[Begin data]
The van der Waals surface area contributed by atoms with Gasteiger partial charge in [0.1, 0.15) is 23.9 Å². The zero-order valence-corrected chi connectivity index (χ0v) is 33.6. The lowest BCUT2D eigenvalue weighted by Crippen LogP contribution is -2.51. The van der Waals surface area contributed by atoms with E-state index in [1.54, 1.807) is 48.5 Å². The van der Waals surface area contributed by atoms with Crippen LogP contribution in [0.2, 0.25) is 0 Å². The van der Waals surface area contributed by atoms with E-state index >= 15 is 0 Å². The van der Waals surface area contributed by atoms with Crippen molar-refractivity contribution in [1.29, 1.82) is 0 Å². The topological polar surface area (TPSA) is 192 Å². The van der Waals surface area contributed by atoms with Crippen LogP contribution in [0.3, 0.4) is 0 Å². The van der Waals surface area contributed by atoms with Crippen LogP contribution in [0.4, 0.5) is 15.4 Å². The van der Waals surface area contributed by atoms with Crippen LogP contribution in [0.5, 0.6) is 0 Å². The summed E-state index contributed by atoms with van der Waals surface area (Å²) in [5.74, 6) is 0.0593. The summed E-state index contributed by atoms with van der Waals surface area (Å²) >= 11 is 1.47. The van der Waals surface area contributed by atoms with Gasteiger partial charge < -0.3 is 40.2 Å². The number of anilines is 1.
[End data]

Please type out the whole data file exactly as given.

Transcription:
The van der Waals surface area contributed by atoms with Gasteiger partial charge in [0.1, 0.15) is 23.9 Å². The zero-order valence-corrected chi connectivity index (χ0v) is 33.6. The lowest BCUT2D eigenvalue weighted by Crippen LogP contribution is -2.51. The van der Waals surface area contributed by atoms with E-state index in [1.54, 1.807) is 48.5 Å². The van der Waals surface area contributed by atoms with Crippen LogP contribution in [0.2, 0.25) is 0 Å². The van der Waals surface area contributed by atoms with E-state index >= 15 is 0 Å². The van der Waals surface area contributed by atoms with Crippen molar-refractivity contribution in [1.29, 1.82) is 0 Å². The topological polar surface area (TPSA) is 192 Å². The van der Waals surface area contributed by atoms with Crippen LogP contribution in [0.3, 0.4) is 0 Å². The van der Waals surface area contributed by atoms with Crippen LogP contribution in [0.4, 0.5) is 15.4 Å². The van der Waals surface area contributed by atoms with Crippen LogP contribution in [0.5, 0.6) is 0 Å². The summed E-state index contributed by atoms with van der Waals surface area (Å²) in [5.74, 6) is 0.0593. The summed E-state index contributed by atoms with van der Waals surface area (Å²) >= 11 is 1.47. The van der Waals surface area contributed by atoms with Gasteiger partial charge < -0.3 is 40.2 Å². The number of anilines is 1.